Recent studies suggest that the number of Mormons living in polygamous families between 1850 and 1890, while varying from community to community and year to year, averaged between 20 and 30 percent. In some cases the proportion was higher. The practice was especially extensive with Mormon leaders, both locally and those presiding over the entire Church. These calculations would indicate that during the entire time polygamy was practiced the number of men, women, and children living in polygamous households amounted to tens of thousands. (Solemn Covenant, B. Carmon Hardy (Urbana, IL: University of Illinois, 1992), p. 17.) The extent to which polygamy was practiced in Utah will probably never be known. Plural marriages were not publicly recorded, and there is little chance that any private records which might have been kept will ever be revealed. From information from available sources, it appears there may have been a time when 15-20 percent of the Mormon families of Utah were polygamous. ("Notes on Mormon Polygamy," Stanley S. Ivins, in D. Michael Quinn, ed., The New Mormon History: Revisionist Essays on the Past, pp. 170-171.)
The problem with the above quote is that it has footnote 45 which says to see footnote 6 of the essay "Plural Marriage and Families in Early Utah" which we have referenced above. So what is it: "Plural marriage did result in an increased number of children born to believing parents" or "Studies have shown that monogamous women bore more children per wife than did polygamous wives except the first."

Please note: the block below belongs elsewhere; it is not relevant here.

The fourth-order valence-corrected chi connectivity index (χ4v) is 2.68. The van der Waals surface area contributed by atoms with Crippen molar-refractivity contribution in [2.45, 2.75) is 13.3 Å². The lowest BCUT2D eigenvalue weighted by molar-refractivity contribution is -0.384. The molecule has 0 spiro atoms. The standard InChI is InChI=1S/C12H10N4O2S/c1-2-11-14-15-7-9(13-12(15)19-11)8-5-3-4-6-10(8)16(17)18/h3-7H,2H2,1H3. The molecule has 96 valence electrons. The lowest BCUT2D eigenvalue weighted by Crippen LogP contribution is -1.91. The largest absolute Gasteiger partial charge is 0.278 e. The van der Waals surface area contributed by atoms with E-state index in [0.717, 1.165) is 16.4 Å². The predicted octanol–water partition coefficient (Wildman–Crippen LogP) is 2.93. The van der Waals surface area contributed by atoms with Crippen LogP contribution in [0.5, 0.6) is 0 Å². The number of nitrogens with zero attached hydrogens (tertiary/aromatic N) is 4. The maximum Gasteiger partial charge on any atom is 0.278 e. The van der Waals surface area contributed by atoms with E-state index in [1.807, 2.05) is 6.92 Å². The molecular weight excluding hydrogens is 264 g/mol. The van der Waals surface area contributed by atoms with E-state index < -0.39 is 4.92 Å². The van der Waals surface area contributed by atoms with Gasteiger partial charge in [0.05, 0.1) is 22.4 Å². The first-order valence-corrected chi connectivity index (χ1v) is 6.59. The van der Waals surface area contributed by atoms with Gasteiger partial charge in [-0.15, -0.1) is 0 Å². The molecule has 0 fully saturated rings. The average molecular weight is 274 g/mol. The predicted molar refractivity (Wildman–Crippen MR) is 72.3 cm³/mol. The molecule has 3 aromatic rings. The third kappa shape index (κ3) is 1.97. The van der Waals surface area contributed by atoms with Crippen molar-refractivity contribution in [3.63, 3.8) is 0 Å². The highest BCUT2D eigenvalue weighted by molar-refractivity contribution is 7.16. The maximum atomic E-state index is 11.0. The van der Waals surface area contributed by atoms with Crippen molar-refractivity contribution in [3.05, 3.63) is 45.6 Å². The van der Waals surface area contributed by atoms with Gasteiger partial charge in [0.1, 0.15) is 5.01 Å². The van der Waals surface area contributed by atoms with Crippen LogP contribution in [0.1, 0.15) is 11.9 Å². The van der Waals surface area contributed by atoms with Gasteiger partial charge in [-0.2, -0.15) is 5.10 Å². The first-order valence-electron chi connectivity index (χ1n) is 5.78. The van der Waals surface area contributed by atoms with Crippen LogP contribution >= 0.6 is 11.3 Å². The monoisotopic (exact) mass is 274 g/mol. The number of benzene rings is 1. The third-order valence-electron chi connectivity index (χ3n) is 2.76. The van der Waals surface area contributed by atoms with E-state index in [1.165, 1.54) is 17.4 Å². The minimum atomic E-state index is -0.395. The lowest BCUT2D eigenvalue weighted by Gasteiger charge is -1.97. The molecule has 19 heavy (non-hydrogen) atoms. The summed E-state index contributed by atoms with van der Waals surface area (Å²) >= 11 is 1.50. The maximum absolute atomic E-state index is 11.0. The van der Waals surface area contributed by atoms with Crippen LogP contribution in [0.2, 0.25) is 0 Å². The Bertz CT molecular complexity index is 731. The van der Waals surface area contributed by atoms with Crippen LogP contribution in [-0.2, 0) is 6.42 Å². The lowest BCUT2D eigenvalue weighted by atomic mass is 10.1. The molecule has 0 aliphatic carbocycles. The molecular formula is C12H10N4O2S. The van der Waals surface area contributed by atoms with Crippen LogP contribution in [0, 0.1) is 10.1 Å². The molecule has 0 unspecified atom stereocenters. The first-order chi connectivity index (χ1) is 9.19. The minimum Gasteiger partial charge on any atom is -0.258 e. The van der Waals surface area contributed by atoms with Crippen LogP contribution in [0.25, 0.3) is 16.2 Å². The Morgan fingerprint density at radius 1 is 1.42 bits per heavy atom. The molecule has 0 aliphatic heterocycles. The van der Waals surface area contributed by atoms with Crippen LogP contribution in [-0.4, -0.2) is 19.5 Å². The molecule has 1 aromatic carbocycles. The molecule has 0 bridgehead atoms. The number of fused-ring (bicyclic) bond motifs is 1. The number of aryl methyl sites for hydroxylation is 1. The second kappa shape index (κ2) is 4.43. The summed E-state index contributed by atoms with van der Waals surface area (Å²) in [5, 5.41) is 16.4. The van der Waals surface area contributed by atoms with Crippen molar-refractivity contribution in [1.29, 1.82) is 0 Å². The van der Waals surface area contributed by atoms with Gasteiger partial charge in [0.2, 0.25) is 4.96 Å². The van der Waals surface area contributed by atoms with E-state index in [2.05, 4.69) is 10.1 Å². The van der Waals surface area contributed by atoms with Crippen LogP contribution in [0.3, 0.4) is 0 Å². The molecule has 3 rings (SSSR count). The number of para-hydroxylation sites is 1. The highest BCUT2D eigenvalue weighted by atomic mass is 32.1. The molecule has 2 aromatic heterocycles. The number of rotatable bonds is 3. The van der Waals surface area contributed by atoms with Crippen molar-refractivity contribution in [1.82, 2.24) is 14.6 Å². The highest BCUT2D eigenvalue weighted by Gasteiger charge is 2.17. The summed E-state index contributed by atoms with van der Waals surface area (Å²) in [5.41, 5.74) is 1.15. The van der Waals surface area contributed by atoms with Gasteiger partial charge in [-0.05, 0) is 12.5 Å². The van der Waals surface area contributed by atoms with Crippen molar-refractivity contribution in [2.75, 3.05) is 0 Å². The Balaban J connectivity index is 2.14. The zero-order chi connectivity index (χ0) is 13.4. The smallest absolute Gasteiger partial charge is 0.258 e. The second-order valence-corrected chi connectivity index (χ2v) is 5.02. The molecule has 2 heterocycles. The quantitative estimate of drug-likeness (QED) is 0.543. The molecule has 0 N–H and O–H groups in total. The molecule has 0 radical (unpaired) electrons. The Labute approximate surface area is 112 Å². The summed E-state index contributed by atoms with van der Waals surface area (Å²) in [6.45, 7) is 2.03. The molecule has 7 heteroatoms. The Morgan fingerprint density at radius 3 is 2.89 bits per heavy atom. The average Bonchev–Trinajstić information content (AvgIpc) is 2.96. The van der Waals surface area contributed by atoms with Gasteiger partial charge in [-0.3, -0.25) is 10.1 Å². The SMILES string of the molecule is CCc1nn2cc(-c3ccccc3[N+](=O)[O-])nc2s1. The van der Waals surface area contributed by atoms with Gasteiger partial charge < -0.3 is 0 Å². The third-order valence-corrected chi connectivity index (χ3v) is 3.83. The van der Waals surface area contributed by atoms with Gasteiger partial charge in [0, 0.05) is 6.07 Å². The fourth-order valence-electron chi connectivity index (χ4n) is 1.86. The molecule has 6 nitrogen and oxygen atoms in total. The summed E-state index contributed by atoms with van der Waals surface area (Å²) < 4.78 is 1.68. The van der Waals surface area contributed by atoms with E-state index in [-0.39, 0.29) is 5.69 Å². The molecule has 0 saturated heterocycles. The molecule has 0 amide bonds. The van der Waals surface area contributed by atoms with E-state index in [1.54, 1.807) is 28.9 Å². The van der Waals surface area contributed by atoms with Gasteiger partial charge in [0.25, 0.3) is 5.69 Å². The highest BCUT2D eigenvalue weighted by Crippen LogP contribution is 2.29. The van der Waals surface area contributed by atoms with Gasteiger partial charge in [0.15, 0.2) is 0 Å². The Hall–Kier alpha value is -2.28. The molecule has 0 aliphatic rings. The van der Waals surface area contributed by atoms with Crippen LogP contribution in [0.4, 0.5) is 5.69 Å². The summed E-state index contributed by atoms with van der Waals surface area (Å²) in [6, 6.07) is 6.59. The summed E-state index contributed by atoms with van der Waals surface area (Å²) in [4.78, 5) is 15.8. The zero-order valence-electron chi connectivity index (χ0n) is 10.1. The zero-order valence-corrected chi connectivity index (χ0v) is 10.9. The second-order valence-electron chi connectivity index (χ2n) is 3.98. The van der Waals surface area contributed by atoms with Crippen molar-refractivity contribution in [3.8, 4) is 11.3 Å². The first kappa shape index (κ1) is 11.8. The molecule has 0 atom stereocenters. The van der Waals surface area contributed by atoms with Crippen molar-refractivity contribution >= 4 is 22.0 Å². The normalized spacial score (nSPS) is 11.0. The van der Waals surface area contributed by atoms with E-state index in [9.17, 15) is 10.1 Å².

1328 Words Essay on Women's Empowerment in India
Fanny Alger was a teen-aged servant in the Smith's home. Joseph and Emma had "adopted" Fanny when she was about 16 years old (1833). She is believed to be either Joseph Smith's first polygamous "wife" or simply a sexual encounter. (The Church's essay, "Plural Marriage in Kirtland and Nauvoo," says it was a marriage, whereas Lawrence Foster said, "…contemporary evidence strongly suggests that Smith sustained sexual relations with Fanny Alger, it does not indicate that this was viewed either by Smith himself or by his associates at the time as a 'marriage.'" Dialogue Vol. 33 No. 1 pp. 184-86.) Critics believe he had an affair with her, was found out, and then introduced the concept of plural marriage in order to justify and continue his affair with her and then other women.